Friday, February 7

How To: Learn Spanish (For Free)

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I'm currently working on brushing up my Spanish. About five years ago I was pretty fluent. That was five years ago, though, and since then I haven't had any reason to use it except a week long trip to Costa Rica two years ago. All that work, studying, and experience down the drain. Well, not entirely. A lot of that information is still stuck in the back of my head waiting for me to access it... it just seems to be a little lethargic. My brother and husband are both fluent in Spanish and I really want to get my skills back up to a conversational level so that I don't loose everything I knew before.

While most of these sources are Spanish specific, there are very similar websites for other languages. The more commonly spoken the language, the more likely you are to find resources. Thanks to my brother, Connor, for most of this list and information.

Study Spanish - Study Spanish is a website with a free curriculum to follow. You can also purchase the premium version, but the free version is quite good. The site has lot of different resources, but a good place to start would be with the vocabulary. They will walk you through a list of your vocab on each topic, then there is an oral section where you can hear a native speaker say the word, there are flash cards, matching games, quizzes, and tests all as available (and free) resources.

The Mixer: Language Exchange For Everyone - This website is not specific to Spanish, so whatever language you are wanting to learn, this is the site for you. What better way to learn Spanish than speaking with a native? At this website you pair up with a native speaker of the language you want to learn and, in turn, wants to learn your native language. You must use Skype, so be sure to have that downloaded and set up first.

Notes In Spanish - Here you will find a plethora of podcasts in Spanish. You can choose from Beginner, Intermediate, and Advanced. Choose the appropriate level and then listen to these while you are working out, waiting for the bus, eating breakfast, or whenever works for you. Even if you are not able to give it your full attention, making your brain think in your second language more frequently will help the words stick and become more natural. Listening to the podcasts is free, but if you want practice you can order the corresponding worksheets.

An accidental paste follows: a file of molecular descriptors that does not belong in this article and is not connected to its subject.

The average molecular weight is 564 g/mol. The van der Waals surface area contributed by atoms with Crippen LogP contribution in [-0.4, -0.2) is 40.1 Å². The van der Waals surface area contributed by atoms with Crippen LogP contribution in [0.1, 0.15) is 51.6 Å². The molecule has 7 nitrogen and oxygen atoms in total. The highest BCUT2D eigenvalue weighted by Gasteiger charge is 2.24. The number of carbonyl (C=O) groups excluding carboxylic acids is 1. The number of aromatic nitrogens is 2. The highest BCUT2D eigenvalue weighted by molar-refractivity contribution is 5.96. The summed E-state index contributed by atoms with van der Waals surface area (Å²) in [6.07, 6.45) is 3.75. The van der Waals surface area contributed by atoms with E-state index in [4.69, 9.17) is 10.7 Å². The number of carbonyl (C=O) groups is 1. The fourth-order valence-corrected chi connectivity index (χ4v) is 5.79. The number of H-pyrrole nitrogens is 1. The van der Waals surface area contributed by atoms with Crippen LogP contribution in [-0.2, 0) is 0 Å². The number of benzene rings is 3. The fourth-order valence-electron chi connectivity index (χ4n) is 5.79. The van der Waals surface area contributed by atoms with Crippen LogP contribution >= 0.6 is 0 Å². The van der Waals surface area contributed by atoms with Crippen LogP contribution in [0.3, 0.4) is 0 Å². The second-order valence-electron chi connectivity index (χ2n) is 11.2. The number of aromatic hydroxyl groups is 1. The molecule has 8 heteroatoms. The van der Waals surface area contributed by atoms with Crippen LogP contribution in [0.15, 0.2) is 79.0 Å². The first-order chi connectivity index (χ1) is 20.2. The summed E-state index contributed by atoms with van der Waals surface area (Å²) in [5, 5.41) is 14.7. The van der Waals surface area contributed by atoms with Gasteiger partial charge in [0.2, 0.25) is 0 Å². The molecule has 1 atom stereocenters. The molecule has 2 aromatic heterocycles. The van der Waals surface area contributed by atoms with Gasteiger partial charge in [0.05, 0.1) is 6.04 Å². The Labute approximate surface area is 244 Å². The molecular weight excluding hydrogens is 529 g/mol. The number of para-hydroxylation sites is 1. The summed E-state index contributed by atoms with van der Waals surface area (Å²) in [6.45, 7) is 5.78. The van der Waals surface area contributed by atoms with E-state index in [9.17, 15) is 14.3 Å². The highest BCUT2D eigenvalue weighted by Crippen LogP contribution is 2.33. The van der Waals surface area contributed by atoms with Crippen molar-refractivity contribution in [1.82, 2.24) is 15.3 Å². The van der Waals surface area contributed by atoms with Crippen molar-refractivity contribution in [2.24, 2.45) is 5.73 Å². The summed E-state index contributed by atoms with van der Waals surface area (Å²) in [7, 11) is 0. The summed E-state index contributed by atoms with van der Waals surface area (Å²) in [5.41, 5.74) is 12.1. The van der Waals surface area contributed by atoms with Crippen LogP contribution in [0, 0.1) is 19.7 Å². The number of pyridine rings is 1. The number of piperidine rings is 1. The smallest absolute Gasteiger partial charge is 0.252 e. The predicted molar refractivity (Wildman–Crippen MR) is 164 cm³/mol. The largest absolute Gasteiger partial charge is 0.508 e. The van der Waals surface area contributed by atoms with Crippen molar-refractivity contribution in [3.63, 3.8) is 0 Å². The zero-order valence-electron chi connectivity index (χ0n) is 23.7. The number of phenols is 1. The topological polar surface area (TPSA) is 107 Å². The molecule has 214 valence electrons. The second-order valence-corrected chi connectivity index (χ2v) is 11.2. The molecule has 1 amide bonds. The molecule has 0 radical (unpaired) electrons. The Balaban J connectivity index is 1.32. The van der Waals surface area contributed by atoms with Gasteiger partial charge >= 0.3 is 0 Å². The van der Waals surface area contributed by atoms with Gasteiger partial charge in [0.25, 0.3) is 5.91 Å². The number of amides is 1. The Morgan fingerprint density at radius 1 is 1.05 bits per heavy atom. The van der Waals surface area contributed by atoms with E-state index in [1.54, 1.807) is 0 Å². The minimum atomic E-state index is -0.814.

Conjugation.Org - Not sure if the verb you are using is irregular? Need to tell someone something in past tense? Plug in your verb, hit the 'conjugate' button, and learn how to say that word in present indicative, imperfect, preterite, future, conditional, imperative, present subjunctive, imperfect subjunctive, gerund, and past participle.

Duolingo - Help can be found online at their website or by downloading the app on your smart phone. It's a bit like a free Rosetta Stone that you can use on the go. Great for comprehensive review, you can always take a placement test to skip ahead if you are more advanced.

Los Simuladores - Want to be entertained while practicing your Spanish? This cheesy TV show is up on YouTube for your free enjoyment. Watch an episode at night before bed to keep your brain in the game.

12 comments:

  1. Amiga que post maravilhoso amei o vídeo , bom final de semana.
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  2. I study spanish for two years in high school. I really enjoy it :)

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    Replies
    1. I studied Spanish during school too and loved it! Just wish I had the opportunity for classes now to help keep up with it!

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  3. spanish is a difficult language to learn. I'm from Spain so I know what I say
    =)
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    Replies
    1. It is, learning the conjugations and colloquial terms can take a long time! Thankfully I have a head start since I used to be pretty fluent. Lot's of time and work will get you there, though!

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  4. love the spanish language! Learnt it when I was in high school!

    Make sure to check out my blog, I do a combination of health, animals and fashion weekly!

    www.laurinawong.com

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    Replies
    1. I love it too! When I was finally old enough to take Spanish in school I was delighted. Now it's a matter of retaining it all!

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  5. Today we know different languages ​​has become an important thing, especially in our environment.
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  6. Thank you for posting this! I actually am from Argentina so Spanish was my first language but the second I moved to Los Angeles, I eased into english and ended up losing my ability to speak it so fluently! My parents and my sister always talk to each other in Spanish, thankfully I understand what they say! This is great :)
    Hope you're having an amazing day, Lauren! xx




    ♥ ♡ ♥ ♡ Creme de la Chic ♥ ♡ ♥ ♡

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    Replies
    1. I'm glad you find it helpful! I think it is a whole lot easier to understand a language than to speak it. When you hear a word you've heard before it pricks your memory, but when you are trying to say something and pull words out of the blue it's much harder! Good luck working on your Spanish!

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